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0 out of 50 out of 50 out of 50 out of 50 out of 5 0.00 (0 ratings) (rate this audio book) Author: Julene Bair Narrator: Kirsten Potter Publisher: Blackstone Audio Format: Unabridged Audiobook Delivery: Instant Download Audio Length: Release Date:
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A love affair unfolds as crisis hits a family farm on the High Plains.

Julene Bair has inherited part of a farming empire and fallen in love with a rancher from Kansas’ beautiful Smoky Valley. A single mother, she means to provide her son with the father he longs for and preserve the Bair farm for the next generation, honoring her own father’s wish and commandment, “Hang on to your land!” But part of her legacy is a share of the ecological harm the Bair farm has done: each growing season her family—like other irrigators—pumps over two hundred million gallons out of the Ogallala aquifer. The rapidly disappearing aquifer is the sole source of water on the vast western plains, and her family’s role in its depletion haunts her. As traditional ways of life collide with industrial realities, Bair must dramatically change course.

Updating the territory mapped by Jane Smiley, Pam Houston, and Terry Tempest Williams, and with elements of Cheryl Strayed’s Wild, The Ogallala Road tells a tale of the West today and points us toward a new way to love both the land and one another.

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Quotes & Awards

  • “A love affair unfolds and crisis hits a family farm on the High Plains in Julene Bair’s memoir…A story of land, water, relationships, and love…[that is] polished, touching, and engaging…Bair says labor once broke the farmer’s back; now pillage and poison break the earth’s…This is a book by a tough, restless, energetic, admirable, principled Kansas who also happens to be a fine writer. Her voice is a welcome one.”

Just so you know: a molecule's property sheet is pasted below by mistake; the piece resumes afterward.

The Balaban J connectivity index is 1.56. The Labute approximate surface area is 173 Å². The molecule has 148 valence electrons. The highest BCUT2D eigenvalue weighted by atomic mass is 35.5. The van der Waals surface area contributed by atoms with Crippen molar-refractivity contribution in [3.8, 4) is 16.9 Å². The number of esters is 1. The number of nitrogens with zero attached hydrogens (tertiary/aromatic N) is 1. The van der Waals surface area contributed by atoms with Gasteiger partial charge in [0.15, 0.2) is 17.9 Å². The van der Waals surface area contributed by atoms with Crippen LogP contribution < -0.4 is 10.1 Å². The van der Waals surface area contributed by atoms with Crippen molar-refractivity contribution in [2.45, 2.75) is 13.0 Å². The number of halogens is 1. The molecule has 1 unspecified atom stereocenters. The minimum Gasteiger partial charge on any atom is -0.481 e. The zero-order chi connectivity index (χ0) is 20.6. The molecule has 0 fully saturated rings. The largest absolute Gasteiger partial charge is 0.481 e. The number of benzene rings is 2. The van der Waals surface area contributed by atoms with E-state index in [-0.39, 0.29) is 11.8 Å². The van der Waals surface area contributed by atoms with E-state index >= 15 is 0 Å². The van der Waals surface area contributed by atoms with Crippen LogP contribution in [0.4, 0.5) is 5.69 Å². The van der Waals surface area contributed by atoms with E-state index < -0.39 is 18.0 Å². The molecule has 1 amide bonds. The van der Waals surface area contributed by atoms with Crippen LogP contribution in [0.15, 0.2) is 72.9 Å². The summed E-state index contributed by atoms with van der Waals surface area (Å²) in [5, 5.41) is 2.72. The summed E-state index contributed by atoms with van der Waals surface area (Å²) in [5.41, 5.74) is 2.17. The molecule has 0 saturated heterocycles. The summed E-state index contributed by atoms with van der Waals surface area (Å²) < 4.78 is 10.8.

New York Times Book Review

  • “A fierce mother, a dutiful daughter, an eager lover, Bair has plowed fields, driven tractors, and worked her father’s land…The Ogallala Road is her moving story of love and loss, denial and reckoning, and the emergence of a new kind of hope.”

    Ruth Ozeki, American Book Award-winning author

  • “Nostalgia for the family farm in arid western Kansas vies with a deep consternation about the draining of the Ogallala Aquifer by crop irrigation in Bair’s ardent, deliberative narrative…Bair’s thoughtful work underscores the dilemma now facing farmers on the High Plains.”

    Publishers Weekly

  • “With a warm voice, Kirsten Potter reads Julene Bair’s memoir of growing up in western Kansas…Listeners are drawn into environmental issues and disputes over water rights, all delivered in Potter’s honeyed tones. Using subtle inflections and a sometimes strident tone, Potter narrates Bair’s study of the use and abuse of the Ogallala Aquifer, which provides water for farms large and small. Potter’s evenly paced narration reflects the steady erosion of land and scarcity of water in America’s Plains states.”

    AudioFile

  • “In this thoughtful consideration of life at a crossroads, Bair tackles questions about single parenthood, romance, and the monumental task of determining the future of the family farm…Bair’s measured approach to her family’s ultimate decision about the farm provides readers in a nonrural setting with a thoughtful look into America’s heartland.”

    Booklist

  • “A gifted writer describes the ebbs and flows of the arc of a romantic relationship while exploring her own bond to the American heartland…Lyrical.”

    Kirkus Reviews

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About the Author

Julene Bair is a graduate of the University of Iowa Writers’ Workshop and Nonfiction Writing Program. Her essay collection, One Degree West, won two regional awards and was a finalist for others, including the Mountains and Plains Booksellers Award. She has taught at the University of Wyoming and the University of Iowa. She lives in Longmont, Colorado.